What can the science of personality tell you about love?
Rob Bailey, Managing Consultant at OPP, with Lorna Flynn and Lisa Rydstad
Valentine’s Day is drawing near, and once again singles and couples alike will be showered from all angles with “top tips”, “expert advice” and “secret guides” to a happy relationship. Whether it’s a simple alteration in your daily routine or a complete overhaul to your life, all of the advice out there is apparently fundamental to achieving a satisfied relationship with that special someone. Some will try ignoring it, some will sneer at it and others will try whole heartedly to follow through on each and every line of guidance they receive. On the whole, however, most will still agree that this bombardment of advice and guidance only leaves people feeling more utterly confused and perplexed than they were to begin with. With all of this in mind, we set out to conduct some research that would provide people with some actual evidence on what factors contribute to a satisfied relationship.
We investigated how personality, the similarity of the two people in a couple and relationship satisfaction all relate to one another. Over 900 UK and Irish and over 9,000 US people in relationships filled in our 16PF personality questionnaire and rated how satisfied they were with their relationships.
The results were really interesting. Firstly, we found a small but significant relationship between relationship satisfaction and personality similarities between partners. After having a closer look at the data though, other, stronger tendencies became clear. In order of importance, these are the things from our study that are most likely to make you happy in a relationship:
- Whether you are an emotionally stable person (ie you feel that you can cope well with life’s difficult moments)
- Whether your partner is emotionally stable, extraverted and self-controlled
- How similar your personality is to your partner’s.
In more detail (with correlation and probability values in brackets for the statistically minded):
1) Your own personality and your satisfaction
Our study found that people who are generally calm, confident and less anxious are likely to be more content with their relationship (r=.252, p=.000). Accordingly, we found that people who are anxious are more likely to experience dissatisfaction with their relationship. In particular, people who tend to be easily upset, react strongly to stress and are unable to cope with challenges in life are likely to experience relationship dissatisfaction (r=.-344, p=.000). This was the aspect of personality that had the most influence of all on someone’s happiness in relationships.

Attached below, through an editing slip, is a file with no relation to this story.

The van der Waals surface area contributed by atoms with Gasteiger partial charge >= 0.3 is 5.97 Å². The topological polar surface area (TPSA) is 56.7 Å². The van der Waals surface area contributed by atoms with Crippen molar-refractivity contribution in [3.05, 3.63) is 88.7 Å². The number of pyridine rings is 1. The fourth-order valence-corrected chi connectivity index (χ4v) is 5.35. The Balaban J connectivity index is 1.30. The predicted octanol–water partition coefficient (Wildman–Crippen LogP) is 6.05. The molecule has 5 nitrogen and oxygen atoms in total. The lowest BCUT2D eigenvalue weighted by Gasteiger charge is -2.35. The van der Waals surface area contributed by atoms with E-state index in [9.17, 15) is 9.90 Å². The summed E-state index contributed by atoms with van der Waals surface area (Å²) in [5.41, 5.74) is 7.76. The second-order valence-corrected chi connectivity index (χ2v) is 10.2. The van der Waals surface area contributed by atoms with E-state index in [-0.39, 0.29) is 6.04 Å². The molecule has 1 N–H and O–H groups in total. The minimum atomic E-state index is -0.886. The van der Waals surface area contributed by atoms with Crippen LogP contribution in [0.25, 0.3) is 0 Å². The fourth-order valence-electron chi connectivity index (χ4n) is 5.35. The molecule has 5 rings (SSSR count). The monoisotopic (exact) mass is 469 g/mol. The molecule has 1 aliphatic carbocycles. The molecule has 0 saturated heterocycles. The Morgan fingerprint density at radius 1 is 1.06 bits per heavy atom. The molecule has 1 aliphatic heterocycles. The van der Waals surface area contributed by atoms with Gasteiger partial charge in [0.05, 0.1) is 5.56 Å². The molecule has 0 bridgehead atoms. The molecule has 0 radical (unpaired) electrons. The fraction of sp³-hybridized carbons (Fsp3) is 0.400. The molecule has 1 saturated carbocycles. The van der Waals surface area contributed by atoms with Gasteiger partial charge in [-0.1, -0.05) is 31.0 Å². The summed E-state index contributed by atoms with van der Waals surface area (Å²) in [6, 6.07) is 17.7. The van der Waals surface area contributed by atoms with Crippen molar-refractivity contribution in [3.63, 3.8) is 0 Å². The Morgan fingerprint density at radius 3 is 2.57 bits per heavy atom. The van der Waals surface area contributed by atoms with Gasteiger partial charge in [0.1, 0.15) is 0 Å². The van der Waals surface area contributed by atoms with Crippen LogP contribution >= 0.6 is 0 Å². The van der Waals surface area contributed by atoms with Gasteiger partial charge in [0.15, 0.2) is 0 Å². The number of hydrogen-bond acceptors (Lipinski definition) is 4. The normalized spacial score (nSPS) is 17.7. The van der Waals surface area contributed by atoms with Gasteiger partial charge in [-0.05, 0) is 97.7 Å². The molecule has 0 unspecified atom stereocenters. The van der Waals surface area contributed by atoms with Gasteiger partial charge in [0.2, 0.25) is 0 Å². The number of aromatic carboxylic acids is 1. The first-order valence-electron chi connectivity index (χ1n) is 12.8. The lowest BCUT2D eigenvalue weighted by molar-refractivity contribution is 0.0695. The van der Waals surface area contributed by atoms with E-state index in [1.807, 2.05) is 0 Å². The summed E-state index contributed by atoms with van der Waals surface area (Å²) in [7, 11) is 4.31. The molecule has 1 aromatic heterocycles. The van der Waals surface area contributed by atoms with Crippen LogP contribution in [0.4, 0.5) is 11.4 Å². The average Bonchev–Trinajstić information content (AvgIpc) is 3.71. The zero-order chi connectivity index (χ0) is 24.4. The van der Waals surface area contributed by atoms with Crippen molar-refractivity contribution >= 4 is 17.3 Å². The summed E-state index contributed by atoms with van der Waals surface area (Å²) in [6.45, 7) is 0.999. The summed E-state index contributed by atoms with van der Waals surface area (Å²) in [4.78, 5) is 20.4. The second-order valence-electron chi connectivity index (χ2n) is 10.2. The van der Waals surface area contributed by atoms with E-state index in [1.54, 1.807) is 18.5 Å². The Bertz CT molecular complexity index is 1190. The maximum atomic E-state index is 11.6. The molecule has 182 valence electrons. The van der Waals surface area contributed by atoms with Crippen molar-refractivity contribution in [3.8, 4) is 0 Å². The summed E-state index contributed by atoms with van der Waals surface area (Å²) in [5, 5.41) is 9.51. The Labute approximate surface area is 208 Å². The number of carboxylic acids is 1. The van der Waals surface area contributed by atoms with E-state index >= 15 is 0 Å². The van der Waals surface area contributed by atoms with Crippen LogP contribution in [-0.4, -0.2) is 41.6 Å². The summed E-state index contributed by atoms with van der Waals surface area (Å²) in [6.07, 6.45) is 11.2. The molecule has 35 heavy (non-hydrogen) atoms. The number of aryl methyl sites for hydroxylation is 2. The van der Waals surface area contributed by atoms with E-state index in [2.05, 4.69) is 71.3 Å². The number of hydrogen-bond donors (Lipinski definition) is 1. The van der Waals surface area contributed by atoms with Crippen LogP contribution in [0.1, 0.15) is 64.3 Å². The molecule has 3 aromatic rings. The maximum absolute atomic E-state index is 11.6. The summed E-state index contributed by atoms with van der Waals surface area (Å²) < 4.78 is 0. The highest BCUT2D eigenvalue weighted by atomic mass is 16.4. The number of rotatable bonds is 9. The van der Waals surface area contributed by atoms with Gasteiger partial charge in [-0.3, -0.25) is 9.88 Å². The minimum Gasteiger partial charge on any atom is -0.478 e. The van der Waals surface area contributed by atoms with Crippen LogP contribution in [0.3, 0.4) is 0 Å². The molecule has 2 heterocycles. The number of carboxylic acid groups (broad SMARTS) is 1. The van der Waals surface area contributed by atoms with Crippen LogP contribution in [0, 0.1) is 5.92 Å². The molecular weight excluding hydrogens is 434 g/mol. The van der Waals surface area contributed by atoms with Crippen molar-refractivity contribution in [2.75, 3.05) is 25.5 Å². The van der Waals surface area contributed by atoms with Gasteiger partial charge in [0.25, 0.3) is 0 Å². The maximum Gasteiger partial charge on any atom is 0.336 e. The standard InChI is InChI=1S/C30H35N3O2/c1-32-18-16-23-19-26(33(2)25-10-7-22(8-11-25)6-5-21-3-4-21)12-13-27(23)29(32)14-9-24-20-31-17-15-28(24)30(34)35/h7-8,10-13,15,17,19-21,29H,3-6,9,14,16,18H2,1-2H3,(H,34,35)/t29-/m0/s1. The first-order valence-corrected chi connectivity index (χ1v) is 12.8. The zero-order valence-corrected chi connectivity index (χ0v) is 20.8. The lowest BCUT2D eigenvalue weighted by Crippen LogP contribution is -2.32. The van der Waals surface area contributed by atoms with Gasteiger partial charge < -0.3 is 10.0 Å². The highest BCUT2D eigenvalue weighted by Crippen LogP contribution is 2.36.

Although emotional stability seems to be the trait with the biggest role to play in our relationship satisfaction, our study found evidence for other traits that are likely to increase our satisfaction. We found that people who are extraverts have greater relationship satisfaction (r=.113, p=.000). This suggests that if you are a person who is warm in nature and more socially outgoing, you are slightly more likely to be happy with your relationship than those who are not. Similar results were also found for people with more self-control, indicating that if you are someone who is more organised, persevering and self-disciplined, you are a little more likely to be more satisfied in a relationship than those who are disorganised, pay less attention to rules and regulations and who are quite spontaneous in their lives (r=.123. p=.000).
2) Your partner’s personality and your satisfaction
We’ve looked at your own personality and your satisfaction, but what about your partner’s personality? We found that if your partner is quite anxious (r=-.202, p=.000) or emotionally unstable(r=-.253, p=.000), you are likely to be less satisfied with your relationship. On the other hand, we also found that if your partner is more extraverted (r=.122, p=.000) and self controlled (r=.132, p=.000) you are likely to be more content with the relationship.
Have you ever wondered if your partner is the main source of satisfaction or dissatisfaction in the relationship? What is interesting is that we actually found that a person’s own personality appeared to have a greater link to their own satisfaction than their partner’s personality.
3) Couple similarity and satisfaction
Tellingly, our study found the age-old saying “opposites attract” to be somewhat untrue. We found that individuals who are more similar in personality to their partner experience greater relationship satisfaction (r=.191, p=.000). This was found across all types of couples, regardless of how long the couple had been together. We also found out that if one of the couple is satisfied with the relationship, it’s likely that the other will be too (r=.660, p=.000). These results suggest that being similar to your partner can lead to greater relationship satisfaction for you both.
What can you do with this information?
If you’re not happy in a relationship, you might benefit from thinking about whether or not you are feeling happy in general, rather than necessarily blaming your partner; then, if appropriate, you might take steps to address your own emotions. Maybe worrywarting about Valentine’s Day in itself doesn’t help with the levels of anxiety you’re feeling?!
If you are in a happy relationship, do these findings resonate with you? Do you have low levels of anxiety and/or are you similar to your partner?
If you’re not currently in a relationship, it seems that good advice is to look out for someone like you, and ideally someone communicative, reliable and stable. If that sounds boring, you can try people with other personality traits, but don’t expect it to be a bed of roses. You have been warned!
PS if you'd like to know how different MBTI types might like to be treated on Valentine's Day, take a look at our post from this time last year!